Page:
The world will be a much better place if the Five Eyes disappeared.
They are there to spy on you. Are you happy with that?
56 posts • joined 27 Sep 2012
Flash stopped working for me yesterday, on all sites.
Details: Windows 10, both IE and Edge browsers.
So I went to the adobe help site for flash. It told me they can't determine what version of flash I am running. They said:
- I either don't have flash installed, or
- It is disabled.
Following their recommended procedure, I determined that flash is indeed installed and it is enabled. (Just as an experiment, I disabled it and re-enabled it.. No help.)
The next solution they suggested was to turn off ActiveX filtering on a site-by-site basis. I tried it. It didn't work.
The final proposed solution was to upgrade to the latest version.
When I went to their web site for this, it told me that flash is integrated into my browser, so I don't need to update it!
Colour me frustrated.
(And by the way, Adobe offers no support for flash other than their user forums.)
"And just about everyone installs recommended updates automatically because Microsoft insists on it."
Nope, they don't. Prove your accusation by citing actual facts.
(People have options; they have choices.)
And besides, Microsoft doesn't "insist" on it. You just made that up, because for some reason you don't like it!
"Vegetable" is a biological term that has been grossly misused as a culinary term.
For example, the following are biological fruits (because they contain embedded seeds), although in common culinary terms most people mistakenly believe them to be vegetables:
The reason for this misidentification is that most people associate "fruits" with things that are "sweet".
They never eliminated it at all in 1995. It's still there, in 2015..
In File Explorer, choose Organize>Folder and Search Options. In the dialog box that pops up, go to the View tab. Then uncheck the item "Hide Extensions for Known File types".
You're actually basing this pseudo-analysis on the "Laughing Curve" (aka the Laffer Curve):
- Which doesn't exist, because it is just a bunch of randomly scattered data points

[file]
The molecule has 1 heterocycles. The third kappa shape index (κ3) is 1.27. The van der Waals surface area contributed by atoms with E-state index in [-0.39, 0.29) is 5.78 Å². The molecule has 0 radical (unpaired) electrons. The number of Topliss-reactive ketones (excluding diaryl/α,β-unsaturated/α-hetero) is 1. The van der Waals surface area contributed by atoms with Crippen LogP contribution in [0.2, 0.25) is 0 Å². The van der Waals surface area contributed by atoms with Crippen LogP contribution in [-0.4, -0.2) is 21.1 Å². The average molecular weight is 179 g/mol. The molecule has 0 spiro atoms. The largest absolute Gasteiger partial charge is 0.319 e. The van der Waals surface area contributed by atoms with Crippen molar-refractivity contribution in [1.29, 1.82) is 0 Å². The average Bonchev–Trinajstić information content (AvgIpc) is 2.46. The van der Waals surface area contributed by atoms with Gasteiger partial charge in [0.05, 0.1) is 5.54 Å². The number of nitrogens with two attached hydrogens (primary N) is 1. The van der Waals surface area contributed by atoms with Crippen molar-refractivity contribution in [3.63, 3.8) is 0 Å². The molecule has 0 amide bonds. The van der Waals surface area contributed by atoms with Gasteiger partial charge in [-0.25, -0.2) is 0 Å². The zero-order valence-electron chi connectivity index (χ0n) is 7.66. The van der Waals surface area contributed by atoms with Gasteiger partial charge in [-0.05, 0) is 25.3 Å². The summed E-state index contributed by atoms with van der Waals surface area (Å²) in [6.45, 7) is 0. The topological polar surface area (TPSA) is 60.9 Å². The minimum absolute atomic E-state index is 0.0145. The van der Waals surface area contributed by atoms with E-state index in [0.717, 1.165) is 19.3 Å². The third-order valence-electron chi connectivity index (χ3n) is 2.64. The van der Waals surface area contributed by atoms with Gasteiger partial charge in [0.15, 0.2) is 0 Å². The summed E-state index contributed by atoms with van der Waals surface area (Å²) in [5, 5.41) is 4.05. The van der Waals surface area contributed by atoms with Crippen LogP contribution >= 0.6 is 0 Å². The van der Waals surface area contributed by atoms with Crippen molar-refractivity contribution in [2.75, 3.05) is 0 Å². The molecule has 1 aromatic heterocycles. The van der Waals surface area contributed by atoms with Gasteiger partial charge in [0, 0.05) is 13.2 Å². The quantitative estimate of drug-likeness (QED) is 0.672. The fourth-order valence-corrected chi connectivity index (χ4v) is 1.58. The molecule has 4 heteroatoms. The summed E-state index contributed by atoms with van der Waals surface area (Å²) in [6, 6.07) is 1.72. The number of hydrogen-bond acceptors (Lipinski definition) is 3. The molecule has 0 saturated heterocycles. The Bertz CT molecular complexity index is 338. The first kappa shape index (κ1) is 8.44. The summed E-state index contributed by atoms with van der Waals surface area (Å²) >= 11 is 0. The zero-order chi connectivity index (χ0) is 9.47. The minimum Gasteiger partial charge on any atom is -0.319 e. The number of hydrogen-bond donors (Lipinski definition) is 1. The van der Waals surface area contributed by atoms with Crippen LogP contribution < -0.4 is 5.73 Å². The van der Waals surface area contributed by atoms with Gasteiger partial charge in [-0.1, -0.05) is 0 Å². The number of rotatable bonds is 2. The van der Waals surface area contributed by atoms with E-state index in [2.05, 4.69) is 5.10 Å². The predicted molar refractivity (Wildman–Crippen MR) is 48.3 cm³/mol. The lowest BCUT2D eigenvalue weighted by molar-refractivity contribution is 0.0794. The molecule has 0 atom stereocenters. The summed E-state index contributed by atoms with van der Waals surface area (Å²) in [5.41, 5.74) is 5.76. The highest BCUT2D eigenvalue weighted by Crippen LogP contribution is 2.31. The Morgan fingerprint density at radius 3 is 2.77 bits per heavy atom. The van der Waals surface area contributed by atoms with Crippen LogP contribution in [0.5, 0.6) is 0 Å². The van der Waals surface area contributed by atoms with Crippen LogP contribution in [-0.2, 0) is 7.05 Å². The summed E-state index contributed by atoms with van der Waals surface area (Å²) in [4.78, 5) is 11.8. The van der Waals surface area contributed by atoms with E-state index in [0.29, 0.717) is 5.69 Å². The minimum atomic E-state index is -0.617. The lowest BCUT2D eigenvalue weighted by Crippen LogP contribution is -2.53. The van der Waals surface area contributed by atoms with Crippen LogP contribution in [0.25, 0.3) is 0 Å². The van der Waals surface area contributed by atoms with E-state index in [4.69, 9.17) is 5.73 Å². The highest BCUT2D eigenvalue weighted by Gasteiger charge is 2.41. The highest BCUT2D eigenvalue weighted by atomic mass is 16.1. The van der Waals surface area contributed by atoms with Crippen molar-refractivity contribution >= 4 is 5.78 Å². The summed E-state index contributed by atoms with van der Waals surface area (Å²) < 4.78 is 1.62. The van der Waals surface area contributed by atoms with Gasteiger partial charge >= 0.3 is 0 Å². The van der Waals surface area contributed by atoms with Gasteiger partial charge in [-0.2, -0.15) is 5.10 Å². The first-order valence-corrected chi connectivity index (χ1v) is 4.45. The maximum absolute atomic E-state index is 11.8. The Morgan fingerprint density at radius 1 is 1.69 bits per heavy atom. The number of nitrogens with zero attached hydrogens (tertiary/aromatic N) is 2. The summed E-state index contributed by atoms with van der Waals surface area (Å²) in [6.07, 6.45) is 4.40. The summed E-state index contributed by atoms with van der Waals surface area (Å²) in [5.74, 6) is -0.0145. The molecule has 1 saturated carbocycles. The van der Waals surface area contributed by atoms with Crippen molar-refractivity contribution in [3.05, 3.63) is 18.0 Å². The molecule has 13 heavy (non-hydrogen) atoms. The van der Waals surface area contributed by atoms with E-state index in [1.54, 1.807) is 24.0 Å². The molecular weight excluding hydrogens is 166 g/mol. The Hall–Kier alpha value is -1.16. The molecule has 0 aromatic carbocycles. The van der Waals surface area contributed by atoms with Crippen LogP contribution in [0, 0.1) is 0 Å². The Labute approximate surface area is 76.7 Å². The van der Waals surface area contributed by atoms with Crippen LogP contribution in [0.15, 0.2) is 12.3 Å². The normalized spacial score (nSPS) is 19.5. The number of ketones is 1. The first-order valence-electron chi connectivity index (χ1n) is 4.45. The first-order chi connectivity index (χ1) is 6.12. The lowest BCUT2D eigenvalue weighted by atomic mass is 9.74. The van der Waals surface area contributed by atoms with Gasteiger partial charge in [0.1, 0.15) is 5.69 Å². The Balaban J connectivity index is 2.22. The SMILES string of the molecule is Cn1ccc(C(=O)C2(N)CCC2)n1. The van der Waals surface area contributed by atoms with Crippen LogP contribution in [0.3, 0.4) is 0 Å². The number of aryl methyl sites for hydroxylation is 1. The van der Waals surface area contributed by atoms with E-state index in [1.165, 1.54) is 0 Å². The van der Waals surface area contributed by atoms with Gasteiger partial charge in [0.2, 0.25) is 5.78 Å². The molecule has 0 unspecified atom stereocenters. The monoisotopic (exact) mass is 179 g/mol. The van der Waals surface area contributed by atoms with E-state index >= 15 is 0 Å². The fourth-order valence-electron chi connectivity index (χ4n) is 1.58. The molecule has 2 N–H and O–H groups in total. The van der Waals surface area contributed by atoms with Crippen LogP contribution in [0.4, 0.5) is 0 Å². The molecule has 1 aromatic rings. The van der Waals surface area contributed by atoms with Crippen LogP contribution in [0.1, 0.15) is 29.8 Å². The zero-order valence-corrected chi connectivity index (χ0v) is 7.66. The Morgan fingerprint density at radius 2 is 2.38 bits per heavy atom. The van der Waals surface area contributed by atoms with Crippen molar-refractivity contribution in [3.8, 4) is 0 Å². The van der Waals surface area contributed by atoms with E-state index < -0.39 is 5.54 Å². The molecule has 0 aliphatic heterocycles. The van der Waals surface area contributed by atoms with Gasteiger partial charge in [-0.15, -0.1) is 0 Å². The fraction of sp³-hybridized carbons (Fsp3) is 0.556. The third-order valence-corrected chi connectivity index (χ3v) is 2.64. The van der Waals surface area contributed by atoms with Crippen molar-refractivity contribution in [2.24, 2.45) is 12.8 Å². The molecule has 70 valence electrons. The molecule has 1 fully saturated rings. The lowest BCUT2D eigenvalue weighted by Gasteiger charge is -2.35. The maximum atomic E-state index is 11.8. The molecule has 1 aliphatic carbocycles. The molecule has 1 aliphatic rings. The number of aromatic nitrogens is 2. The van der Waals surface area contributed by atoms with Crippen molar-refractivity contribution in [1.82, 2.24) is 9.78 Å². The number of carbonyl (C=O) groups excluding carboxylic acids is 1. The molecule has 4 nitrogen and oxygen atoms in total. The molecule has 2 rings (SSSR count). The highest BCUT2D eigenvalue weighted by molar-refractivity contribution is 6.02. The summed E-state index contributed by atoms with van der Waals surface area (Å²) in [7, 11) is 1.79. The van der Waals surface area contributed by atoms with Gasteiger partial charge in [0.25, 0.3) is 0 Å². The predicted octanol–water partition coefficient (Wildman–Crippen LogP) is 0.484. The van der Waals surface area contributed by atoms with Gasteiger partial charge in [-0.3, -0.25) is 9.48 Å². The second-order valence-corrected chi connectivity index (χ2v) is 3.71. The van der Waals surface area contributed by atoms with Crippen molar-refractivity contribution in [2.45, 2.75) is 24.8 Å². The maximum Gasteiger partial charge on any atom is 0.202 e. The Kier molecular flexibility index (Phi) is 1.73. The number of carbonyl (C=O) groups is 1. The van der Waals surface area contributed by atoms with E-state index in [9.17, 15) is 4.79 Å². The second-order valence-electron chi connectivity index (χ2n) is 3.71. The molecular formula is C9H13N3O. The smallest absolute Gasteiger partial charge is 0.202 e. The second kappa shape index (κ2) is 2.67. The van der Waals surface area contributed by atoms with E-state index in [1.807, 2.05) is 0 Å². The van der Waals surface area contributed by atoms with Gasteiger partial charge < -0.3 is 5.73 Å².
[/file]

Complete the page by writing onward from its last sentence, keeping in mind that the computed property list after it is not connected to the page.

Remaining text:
- Was actually created in 1974 by Dick Cheney, Donald Rumsfeld, and his deputy press secretary Grace-Marie Arnett (reference: http://en.wikipedia.org/wiki/Laffer_curve)
"But Morris said that the idea of starting with open source didn't last long in Redmond because Microsoft wanted to control its own code."
He didn't say that at all, not at all. That's just your spin on what he really said, which is the need for speed of delivering an interoperable engine faster, as he said in the very next sentence of your post:
"Given the engineering effort required, we found that we could deliver an interoperability focused engine to customers significantly faster if we started from our own engine (especially if unshackled from legacy compatibility concerns), rather than building up a new browser around an open-source engine.,"
Yes, the engines were "refurbished".
But, consider that:
- They were designed and built in the 1960's, for the failed lunar mission by the Soviet Union (the only flights of which spectacularly exploded)
- They were refurbished and renamed by a Ukrainian company in the 1990's
- Orbital bought some of the limited supply of them, because they had no engines or rockets of their own.
- Orbital outsourced all other aspects of their efforts. They were at best a systems integrator.
When you put these facts together with Orbital's lack of experience in rockets, you have to wonder why NASA awarded them a contract in the first place.
The real reason is not competition.
It is that the US, as a nation, is nowadays far less advanced than most other advanced Western and Asian countries in terms of IT infrastructure.
We can debate why this is so, but you cannot deny the fact.
So, someone encounters a small bug in a word processor (Word) having to do with scrolling, reports it to the producer (Microsoft), producer acknowledges it is a bug and promises to fix it soon, and then the person declares the product to be ”a tyrant of the imagination” and bemoans its use in the publishing world..
Yes, you are indeed missing something.
The "hiatus" in global warming the last decade or so has now been scientifically explained, independently by researchers in Australia and in Canada.
As most of us know by now, the average yearly global temperature is predicted, to about 90+% accuracy, by the level of CO2 in the air. But there are two other factors that moderate this secular trend: Oceanic currents (e.g., El Nino) and major volcanic events. These two last factors have impacts that last anywhere from 2 to 10 or more years, and then die out.